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How Much Do You Share With Your Kids When it Comes to The Hobby?

I got an interesting email from one of my regular readers and wanted to share an excerpt with you:

As you may remember I have only one daughter and she is 7. By now, she’s getting the fact that we are traveling places for free. I guess I don’t keep it a secret and talk about it with my husband. We live pretty frugally in general and she sees that we don’t have a lot of money. I figured she should know how we get to travel so that she doesn’t get confused by the fact that dad has a crappy car but we still get to go places.

 Anyway, my point is this: how much do you feel comfortable telling your children? When Red Bird was still alive, I’d go with her to Target and stop at the Customer service desk and do my loading while she’d look at the “Dollar Spot” items. She didn’t care what I was doing because she loves spending hours there but I figured eventually she’ll start asking. Am I going to explain the full deal to her when she’s able to understand it? I guess as I’m writing this I realize that I’m not 100% comfortable with some of my own practices.”
This email really hit home. They say you shouldn’t do anything that you wouldn’t feel comfortable seeing on the front page of tomorrow’s newspaper. I think an even better analogy is to do things that you would not be embarrassed telling your kids about (well, when it comes to hobby and finances, that is). For me personally, the biggest consideration has to do with my religious beliefs, but it’s not something I choose to bring up in my posts.

                Where do you draw the line?

In general, I try not to make definitive statements or point finger at anyone. I’m not here to impose my personal morals or get preachy. That’s not what the blog is about. That said, I’ve made no secret that I’m uncomfortable with many M/S techniques and will not participate in anything that appears deceptive or encourages you to break the rules.
I don’t sign up for business cards even though I’m technically eligible. The reason? You are supposed to use them only for business-related expenses.  Once again, it’s my personal stand on the matter and I doubt that banks care all that much.
I do try to be honest at all times. However, honest does not equal stupid. I’m not going to say I’m  getting the card only for the sign-up bonus. But I will say that I like the rewards it offers, which is 100% true.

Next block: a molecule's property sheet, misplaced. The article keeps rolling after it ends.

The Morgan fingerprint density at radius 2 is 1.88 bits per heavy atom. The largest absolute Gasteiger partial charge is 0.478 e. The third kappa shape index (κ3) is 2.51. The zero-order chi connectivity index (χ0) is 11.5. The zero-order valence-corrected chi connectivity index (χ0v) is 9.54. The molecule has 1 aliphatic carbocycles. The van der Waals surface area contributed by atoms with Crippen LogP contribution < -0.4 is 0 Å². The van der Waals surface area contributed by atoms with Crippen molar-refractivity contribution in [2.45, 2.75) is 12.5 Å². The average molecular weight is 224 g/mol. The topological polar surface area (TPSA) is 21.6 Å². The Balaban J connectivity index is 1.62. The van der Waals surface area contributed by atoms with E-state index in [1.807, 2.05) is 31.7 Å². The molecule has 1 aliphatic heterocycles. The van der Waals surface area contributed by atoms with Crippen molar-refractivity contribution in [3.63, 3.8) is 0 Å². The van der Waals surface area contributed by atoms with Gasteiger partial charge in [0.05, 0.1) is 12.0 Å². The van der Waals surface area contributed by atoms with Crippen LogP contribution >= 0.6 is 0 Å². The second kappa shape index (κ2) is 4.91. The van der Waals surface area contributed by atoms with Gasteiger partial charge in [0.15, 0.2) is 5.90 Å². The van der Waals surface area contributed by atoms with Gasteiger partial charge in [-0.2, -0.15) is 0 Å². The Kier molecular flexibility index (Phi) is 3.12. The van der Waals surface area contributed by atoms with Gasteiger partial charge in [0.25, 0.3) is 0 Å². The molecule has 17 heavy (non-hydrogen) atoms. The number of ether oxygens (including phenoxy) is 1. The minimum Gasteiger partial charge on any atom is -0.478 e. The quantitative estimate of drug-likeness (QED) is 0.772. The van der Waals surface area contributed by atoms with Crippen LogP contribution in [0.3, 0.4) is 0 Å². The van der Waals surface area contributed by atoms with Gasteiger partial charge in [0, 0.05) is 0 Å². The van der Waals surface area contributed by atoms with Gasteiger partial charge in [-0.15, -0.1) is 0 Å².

My son is too young to understand this whole miles and points world, but I do tell my daughter about the hobby.  I’m not ashamed to reveal the details on how we get to travel so much. She does know that our miles and points come from credit cards, but I haven’t gone into specifics, mostly because she probably won’t grasp the concept. When she gets older, I will explain that we sign up and cancel credit cards on a regular basis in order to collect the rewards.
I also try to be honest about the blog. The other day, she asked me how I make money. I told her that people sometimes apply for credit cards through my site and I get paid for each approval. She suggested that I include more photos of her as well as my son, and let her write some guest posts. Her words: “Mommy, people will see how cute we are. Tons will apply for cards through your blog and we will be filthy rich!” No, I’m not kidding. She is gonna make a heck of a marketer one day!
Overall, I’m not embarrassed to tell family and friends about my bizarre little corner of the universe. I do have to be careful, though. Not all feel that what I do is ethical and I respect that. Let’s face it, this hobby does have a parasitic feel to it, doesn’t it?  That said, I’m not taking money or points from starving children, but rather large banks who are in it to make a profit (just like me). They extend the offer and I happily accept. I’m not going to apologize for not getting into debt or renewing cards with monstrous fees.
I think it’s possible to stay honest and ethical and simultaneously take advantage of lucrative opportunities along the way. Of course, everyone will have to define the word “ethical” for themselves. But will the definition differ from that you would give to your child?

Author: Leana

Leana is the owner and founder of Miles For Family. She enjoys beach vacations and visiting her family in Europe. Originally from Belarus, Leana resides in central Florida with her husband and two children.

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13 thoughts on “How Much Do You Share With Your Kids When it Comes to The Hobby?

  1. Hi,
    Yes, my kids know all about my points and miles obsession! However, they are older than yours (two teens and a 10 year old). We talk about good credit and how it works towards your advantage or disadvantage often. I have tried to teach them good financial management skills and they seem to be on the right track. Like you, I do not cross my own ethical line. I do not do manufactured spending, no business cards, etc. If I can’t be completely honest with my children about the hobby, than I know I’m doing something wrong!